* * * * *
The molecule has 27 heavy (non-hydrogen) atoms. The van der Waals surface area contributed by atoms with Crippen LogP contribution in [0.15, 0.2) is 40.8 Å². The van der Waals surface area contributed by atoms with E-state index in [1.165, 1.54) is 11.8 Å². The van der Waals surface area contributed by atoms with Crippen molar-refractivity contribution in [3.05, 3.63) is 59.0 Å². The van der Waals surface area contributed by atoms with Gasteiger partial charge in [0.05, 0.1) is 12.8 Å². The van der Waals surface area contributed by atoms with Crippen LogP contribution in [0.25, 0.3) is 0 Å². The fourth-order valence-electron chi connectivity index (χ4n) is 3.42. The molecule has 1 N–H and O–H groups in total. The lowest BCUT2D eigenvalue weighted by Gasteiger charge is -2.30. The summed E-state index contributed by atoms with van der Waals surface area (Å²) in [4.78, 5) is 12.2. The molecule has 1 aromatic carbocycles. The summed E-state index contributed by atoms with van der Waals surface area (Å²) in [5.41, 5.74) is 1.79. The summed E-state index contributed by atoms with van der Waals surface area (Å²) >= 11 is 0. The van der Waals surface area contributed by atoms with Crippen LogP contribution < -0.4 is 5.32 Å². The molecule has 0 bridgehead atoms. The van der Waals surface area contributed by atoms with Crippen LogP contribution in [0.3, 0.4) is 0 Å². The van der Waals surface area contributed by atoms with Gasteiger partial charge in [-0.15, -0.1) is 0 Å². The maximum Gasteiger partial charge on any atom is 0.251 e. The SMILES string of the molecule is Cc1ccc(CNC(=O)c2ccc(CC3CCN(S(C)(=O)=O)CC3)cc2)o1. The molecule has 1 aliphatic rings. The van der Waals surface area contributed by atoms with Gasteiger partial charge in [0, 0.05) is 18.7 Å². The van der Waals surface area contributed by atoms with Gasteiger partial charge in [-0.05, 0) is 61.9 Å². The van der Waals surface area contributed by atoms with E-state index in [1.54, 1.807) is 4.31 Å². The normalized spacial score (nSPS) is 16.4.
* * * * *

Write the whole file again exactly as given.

The molecule has 27 heavy (non-hydrogen) atoms. The van der Waals surface area contributed by atoms with Crippen LogP contribution in [0.15, 0.2) is 40.8 Å². The van der Waals surface area contributed by atoms with E-state index in [1.165, 1.54) is 11.8 Å². The van der Waals surface area contributed by atoms with Crippen molar-refractivity contribution in [3.05, 3.63) is 59.0 Å². The van der Waals surface area contributed by atoms with Gasteiger partial charge in [0.05, 0.1) is 12.8 Å². The van der Waals surface area contributed by atoms with Crippen LogP contribution in [0.25, 0.3) is 0 Å². The fourth-order valence-electron chi connectivity index (χ4n) is 3.42. The molecule has 1 N–H and O–H groups in total. The lowest BCUT2D eigenvalue weighted by Gasteiger charge is -2.30. The summed E-state index contributed by atoms with van der Waals surface area (Å²) in [4.78, 5) is 12.2. The molecule has 1 aromatic carbocycles. The summed E-state index contributed by atoms with van der Waals surface area (Å²) in [5.41, 5.74) is 1.79. The summed E-state index contributed by atoms with van der Waals surface area (Å²) >= 11 is 0. The van der Waals surface area contributed by atoms with Crippen LogP contribution < -0.4 is 5.32 Å². The molecule has 0 bridgehead atoms. The van der Waals surface area contributed by atoms with Crippen LogP contribution in [0.3, 0.4) is 0 Å². The van der Waals surface area contributed by atoms with Gasteiger partial charge in [-0.15, -0.1) is 0 Å². The maximum Gasteiger partial charge on any atom is 0.251 e. The SMILES string of the molecule is Cc1ccc(CNC(=O)c2ccc(CC3CCN(S(C)(=O)=O)CC3)cc2)o1. The molecule has 1 aliphatic rings. The van der Waals surface area contributed by atoms with Gasteiger partial charge in [0, 0.05) is 18.7 Å². The van der Waals surface area contributed by atoms with Gasteiger partial charge in [-0.05, 0) is 61.9 Å². The van der Waals surface area contributed by atoms with E-state index in [1.54, 1.807) is 4.31 Å². The normalized spacial score (nSPS) is 16.4.